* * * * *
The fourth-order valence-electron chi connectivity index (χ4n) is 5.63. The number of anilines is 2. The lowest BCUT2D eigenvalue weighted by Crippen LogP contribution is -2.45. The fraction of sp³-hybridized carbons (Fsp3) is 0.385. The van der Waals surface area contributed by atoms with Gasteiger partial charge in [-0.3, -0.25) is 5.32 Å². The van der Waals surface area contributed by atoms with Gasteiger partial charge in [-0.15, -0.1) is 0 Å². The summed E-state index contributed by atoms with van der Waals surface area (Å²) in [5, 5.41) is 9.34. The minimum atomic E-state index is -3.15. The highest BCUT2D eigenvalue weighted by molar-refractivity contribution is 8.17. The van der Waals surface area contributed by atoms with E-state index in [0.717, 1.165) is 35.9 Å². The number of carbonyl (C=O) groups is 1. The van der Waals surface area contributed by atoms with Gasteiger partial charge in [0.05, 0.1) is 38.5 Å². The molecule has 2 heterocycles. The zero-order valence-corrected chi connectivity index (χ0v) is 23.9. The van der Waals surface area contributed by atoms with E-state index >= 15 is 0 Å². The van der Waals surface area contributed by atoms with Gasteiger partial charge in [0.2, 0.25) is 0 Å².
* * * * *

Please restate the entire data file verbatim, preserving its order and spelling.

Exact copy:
The fourth-order valence-electron chi connectivity index (χ4n) is 5.63. The number of anilines is 2. The lowest BCUT2D eigenvalue weighted by Crippen LogP contribution is -2.45. The fraction of sp³-hybridized carbons (Fsp3) is 0.385. The van der Waals surface area contributed by atoms with Gasteiger partial charge in [-0.3, -0.25) is 5.32 Å². The van der Waals surface area contributed by atoms with Gasteiger partial charge in [-0.15, -0.1) is 0 Å². The summed E-state index contributed by atoms with van der Waals surface area (Å²) in [5, 5.41) is 9.34. The minimum atomic E-state index is -3.15. The highest BCUT2D eigenvalue weighted by molar-refractivity contribution is 8.17. The van der Waals surface area contributed by atoms with E-state index in [0.717, 1.165) is 35.9 Å². The number of carbonyl (C=O) groups is 1. The van der Waals surface area contributed by atoms with Gasteiger partial charge in [0.05, 0.1) is 38.5 Å². The molecule has 2 heterocycles. The zero-order valence-corrected chi connectivity index (χ0v) is 23.9. The van der Waals surface area contributed by atoms with E-state index >= 15 is 0 Å². The van der Waals surface area contributed by atoms with Gasteiger partial charge in [0.2, 0.25) is 0 Å².